Power of attorney

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Russian: Доверенность

A "Power of Attorney" is a written document often used when someone wants another physical or juridical person to handle his or her (its) financial or property matters. Powers of attorney are routinely granted to allow the agent to take care of a variety of transactions for the principal, such as executing a stock power, handling a tax audit, or maintaining a safe-deposit box. Powers of attorney can be written to be either general (full) or limited to special circumstances. A power of attorney generally is terminated when the principal dies or becomes incompetent, but the principal can revoke the power of attorney at any time[1].

POA E.jpeg Power-of-attorney.jpeg POA R.jpeg

The Agency Relationship - a “Principal” and an “Agent”[2]:The agency relationship legally binds you, the principal, and the person you name in the power of the attorney, the agent. With the power of attorney, you authorize the agent to do certain things or to perform certain acts on your behalf. Providing your designated agent with a power of attorney gives notice to third parties (banks, businesses, creditors, etc.) that the named agent has permission to act for you.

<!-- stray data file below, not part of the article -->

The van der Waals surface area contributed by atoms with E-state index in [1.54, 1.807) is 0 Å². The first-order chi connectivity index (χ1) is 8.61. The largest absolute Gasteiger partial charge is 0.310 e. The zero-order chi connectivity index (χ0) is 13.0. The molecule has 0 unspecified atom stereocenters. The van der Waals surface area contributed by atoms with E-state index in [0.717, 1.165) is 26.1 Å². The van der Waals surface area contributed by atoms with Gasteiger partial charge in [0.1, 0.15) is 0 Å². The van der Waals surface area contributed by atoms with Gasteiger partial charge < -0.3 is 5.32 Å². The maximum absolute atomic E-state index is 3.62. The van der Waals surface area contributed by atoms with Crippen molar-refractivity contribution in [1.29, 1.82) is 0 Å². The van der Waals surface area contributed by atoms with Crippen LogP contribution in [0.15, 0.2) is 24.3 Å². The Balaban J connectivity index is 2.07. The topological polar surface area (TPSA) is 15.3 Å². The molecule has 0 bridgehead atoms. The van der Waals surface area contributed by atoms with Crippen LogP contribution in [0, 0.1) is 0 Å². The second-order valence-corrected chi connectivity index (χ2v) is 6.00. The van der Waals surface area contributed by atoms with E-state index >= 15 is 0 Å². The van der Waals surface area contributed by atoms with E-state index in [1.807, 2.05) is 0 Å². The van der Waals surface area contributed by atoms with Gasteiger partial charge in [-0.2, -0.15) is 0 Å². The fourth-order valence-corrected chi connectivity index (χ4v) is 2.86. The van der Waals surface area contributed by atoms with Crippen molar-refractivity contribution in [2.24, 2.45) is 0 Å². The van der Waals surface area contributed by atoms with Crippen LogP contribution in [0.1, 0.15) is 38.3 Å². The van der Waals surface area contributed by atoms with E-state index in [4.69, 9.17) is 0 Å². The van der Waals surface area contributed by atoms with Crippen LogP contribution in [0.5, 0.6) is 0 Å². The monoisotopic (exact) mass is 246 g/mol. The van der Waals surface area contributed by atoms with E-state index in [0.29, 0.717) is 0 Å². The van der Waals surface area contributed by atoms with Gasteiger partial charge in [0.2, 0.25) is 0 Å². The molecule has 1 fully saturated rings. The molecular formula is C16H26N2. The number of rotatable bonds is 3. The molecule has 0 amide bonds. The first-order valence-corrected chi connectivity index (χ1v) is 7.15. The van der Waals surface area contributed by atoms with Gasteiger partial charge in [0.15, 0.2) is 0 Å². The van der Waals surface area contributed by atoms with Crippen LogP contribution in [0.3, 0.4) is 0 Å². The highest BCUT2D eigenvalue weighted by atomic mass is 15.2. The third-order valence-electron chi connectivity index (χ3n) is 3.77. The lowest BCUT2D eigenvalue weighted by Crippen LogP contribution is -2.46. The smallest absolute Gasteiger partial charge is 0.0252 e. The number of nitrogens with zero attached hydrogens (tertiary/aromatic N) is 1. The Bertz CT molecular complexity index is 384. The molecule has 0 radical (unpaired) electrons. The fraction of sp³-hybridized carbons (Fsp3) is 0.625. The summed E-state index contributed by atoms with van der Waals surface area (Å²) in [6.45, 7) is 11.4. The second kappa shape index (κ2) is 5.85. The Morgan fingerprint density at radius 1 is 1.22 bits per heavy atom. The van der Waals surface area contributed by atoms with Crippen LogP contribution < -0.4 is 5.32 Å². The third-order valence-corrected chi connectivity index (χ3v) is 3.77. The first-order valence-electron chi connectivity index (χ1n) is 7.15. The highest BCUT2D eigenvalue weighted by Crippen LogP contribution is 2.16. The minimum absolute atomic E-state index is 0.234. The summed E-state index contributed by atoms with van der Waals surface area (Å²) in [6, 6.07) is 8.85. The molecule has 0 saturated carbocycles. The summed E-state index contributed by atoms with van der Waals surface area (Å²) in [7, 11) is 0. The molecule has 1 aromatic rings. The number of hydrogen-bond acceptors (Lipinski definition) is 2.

A general power of attorney, - designated as general, - authorizes your agent to do just about everything, and to do it all in your name. That includes authority to borrow money in your name, to buy or sell things in your name, and to make contracts in your name. Because the agent’s authority is almost without limit, it is vitally important you select only persons you trust without reservation. You must be confident they will act in your best interests only.

Special powers of attorney, - designated as special, - grant limited authority to do specific things. For example, a special power of attorney can authorize someone to search for prospects, to clear your entry, to ship export goods, or to buy or sell anything without granting authority to do anything more. The focus is on the performance of one or two isolated acts. As with a general power of attorney, be sure the named agent is someone you trust without reservation.


  1. Power of Attorney - http://www.mncourts.gov/selfhelp/?page=406 - accessed 05/22/2012
  2. Legal Briefs - http://www.knox.army.mil/sja/documents/Adlaw/POA.pdf
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